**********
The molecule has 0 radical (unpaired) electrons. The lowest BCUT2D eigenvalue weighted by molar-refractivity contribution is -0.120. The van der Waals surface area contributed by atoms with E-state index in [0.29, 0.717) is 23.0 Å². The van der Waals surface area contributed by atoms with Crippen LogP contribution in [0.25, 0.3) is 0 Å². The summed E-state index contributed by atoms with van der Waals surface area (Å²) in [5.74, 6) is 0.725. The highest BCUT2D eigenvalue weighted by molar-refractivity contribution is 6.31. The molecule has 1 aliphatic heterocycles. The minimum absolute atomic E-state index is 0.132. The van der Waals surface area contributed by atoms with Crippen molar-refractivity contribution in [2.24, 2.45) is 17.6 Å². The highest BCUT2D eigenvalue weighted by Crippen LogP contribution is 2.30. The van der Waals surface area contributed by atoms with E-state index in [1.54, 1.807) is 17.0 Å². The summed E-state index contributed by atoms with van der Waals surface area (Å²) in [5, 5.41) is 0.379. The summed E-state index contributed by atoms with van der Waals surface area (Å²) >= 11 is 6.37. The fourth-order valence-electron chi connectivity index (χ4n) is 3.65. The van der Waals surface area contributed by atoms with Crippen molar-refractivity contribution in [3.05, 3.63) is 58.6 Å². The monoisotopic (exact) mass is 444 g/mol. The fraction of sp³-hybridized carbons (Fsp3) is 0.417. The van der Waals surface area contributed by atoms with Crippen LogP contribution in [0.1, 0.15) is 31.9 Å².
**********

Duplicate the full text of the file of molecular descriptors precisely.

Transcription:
The molecule has 0 radical (unpaired) electrons. The lowest BCUT2D eigenvalue weighted by molar-refractivity contribution is -0.120. The van der Waals surface area contributed by atoms with E-state index in [0.29, 0.717) is 23.0 Å². The van der Waals surface area contributed by atoms with Crippen LogP contribution in [0.25, 0.3) is 0 Å². The summed E-state index contributed by atoms with van der Waals surface area (Å²) in [5.74, 6) is 0.725. The highest BCUT2D eigenvalue weighted by molar-refractivity contribution is 6.31. The molecule has 1 aliphatic heterocycles. The minimum absolute atomic E-state index is 0.132. The van der Waals surface area contributed by atoms with Crippen molar-refractivity contribution in [2.24, 2.45) is 17.6 Å². The highest BCUT2D eigenvalue weighted by Crippen LogP contribution is 2.30. The van der Waals surface area contributed by atoms with E-state index in [1.54, 1.807) is 17.0 Å². The summed E-state index contributed by atoms with van der Waals surface area (Å²) in [5, 5.41) is 0.379. The summed E-state index contributed by atoms with van der Waals surface area (Å²) >= 11 is 6.37. The fourth-order valence-electron chi connectivity index (χ4n) is 3.65. The van der Waals surface area contributed by atoms with Crippen molar-refractivity contribution in [3.05, 3.63) is 58.6 Å². The monoisotopic (exact) mass is 444 g/mol. The fraction of sp³-hybridized carbons (Fsp3) is 0.417. The van der Waals surface area contributed by atoms with Crippen LogP contribution in [0.1, 0.15) is 31.9 Å².